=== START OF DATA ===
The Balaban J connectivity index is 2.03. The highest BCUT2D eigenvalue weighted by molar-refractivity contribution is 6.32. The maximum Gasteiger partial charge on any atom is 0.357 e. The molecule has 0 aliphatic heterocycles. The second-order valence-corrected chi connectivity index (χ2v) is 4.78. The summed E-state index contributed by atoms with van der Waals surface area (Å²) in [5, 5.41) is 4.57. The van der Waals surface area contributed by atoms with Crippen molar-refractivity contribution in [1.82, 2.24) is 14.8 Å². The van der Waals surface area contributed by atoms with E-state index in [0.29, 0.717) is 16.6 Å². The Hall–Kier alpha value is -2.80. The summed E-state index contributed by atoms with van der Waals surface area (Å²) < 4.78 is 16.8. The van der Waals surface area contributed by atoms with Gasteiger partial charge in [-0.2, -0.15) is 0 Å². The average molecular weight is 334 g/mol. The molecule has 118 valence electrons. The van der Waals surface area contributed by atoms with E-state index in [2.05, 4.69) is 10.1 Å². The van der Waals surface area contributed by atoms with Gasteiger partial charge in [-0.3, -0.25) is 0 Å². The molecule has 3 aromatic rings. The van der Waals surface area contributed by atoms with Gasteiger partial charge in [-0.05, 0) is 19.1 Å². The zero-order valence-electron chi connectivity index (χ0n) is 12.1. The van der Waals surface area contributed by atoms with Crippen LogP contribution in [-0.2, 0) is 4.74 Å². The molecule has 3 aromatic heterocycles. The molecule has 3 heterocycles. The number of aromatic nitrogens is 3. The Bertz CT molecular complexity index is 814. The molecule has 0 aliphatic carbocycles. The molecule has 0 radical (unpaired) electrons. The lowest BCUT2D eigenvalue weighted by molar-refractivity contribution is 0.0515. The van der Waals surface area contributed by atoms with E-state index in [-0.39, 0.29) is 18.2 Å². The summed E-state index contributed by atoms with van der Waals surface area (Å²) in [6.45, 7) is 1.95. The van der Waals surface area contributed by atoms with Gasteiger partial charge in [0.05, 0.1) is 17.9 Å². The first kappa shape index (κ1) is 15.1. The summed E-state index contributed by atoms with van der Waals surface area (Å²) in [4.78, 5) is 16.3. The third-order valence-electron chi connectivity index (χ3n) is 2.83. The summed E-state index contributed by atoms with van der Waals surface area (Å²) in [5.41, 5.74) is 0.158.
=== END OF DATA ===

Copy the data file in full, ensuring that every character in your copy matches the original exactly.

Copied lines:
The Balaban J connectivity index is 2.03. The highest BCUT2D eigenvalue weighted by molar-refractivity contribution is 6.32. The maximum Gasteiger partial charge on any atom is 0.357 e. The molecule has 0 aliphatic heterocycles. The second-order valence-corrected chi connectivity index (χ2v) is 4.78. The summed E-state index contributed by atoms with van der Waals surface area (Å²) in [5, 5.41) is 4.57. The van der Waals surface area contributed by atoms with Crippen molar-refractivity contribution in [1.82, 2.24) is 14.8 Å². The van der Waals surface area contributed by atoms with E-state index in [0.29, 0.717) is 16.6 Å². The Hall–Kier alpha value is -2.80. The summed E-state index contributed by atoms with van der Waals surface area (Å²) < 4.78 is 16.8. The van der Waals surface area contributed by atoms with Gasteiger partial charge in [-0.2, -0.15) is 0 Å². The average molecular weight is 334 g/mol. The molecule has 118 valence electrons. The van der Waals surface area contributed by atoms with E-state index in [2.05, 4.69) is 10.1 Å². The van der Waals surface area contributed by atoms with Gasteiger partial charge in [-0.3, -0.25) is 0 Å². The molecule has 3 aromatic rings. The van der Waals surface area contributed by atoms with Gasteiger partial charge in [-0.05, 0) is 19.1 Å². The zero-order valence-electron chi connectivity index (χ0n) is 12.1. The van der Waals surface area contributed by atoms with Crippen LogP contribution in [-0.2, 0) is 4.74 Å². The molecule has 3 aromatic heterocycles. The molecule has 3 heterocycles. The number of aromatic nitrogens is 3. The Bertz CT molecular complexity index is 814. The molecule has 0 aliphatic carbocycles. The molecule has 0 radical (unpaired) electrons. The lowest BCUT2D eigenvalue weighted by molar-refractivity contribution is 0.0515. The van der Waals surface area contributed by atoms with E-state index in [-0.39, 0.29) is 18.2 Å². The summed E-state index contributed by atoms with van der Waals surface area (Å²) in [6.45, 7) is 1.95. The van der Waals surface area contributed by atoms with Gasteiger partial charge in [0.05, 0.1) is 17.9 Å². The first kappa shape index (κ1) is 15.1. The summed E-state index contributed by atoms with van der Waals surface area (Å²) in [4.78, 5) is 16.3. The third-order valence-electron chi connectivity index (χ3n) is 2.83. The summed E-state index contributed by atoms with van der Waals surface area (Å²) in [5.41, 5.74) is 0.158.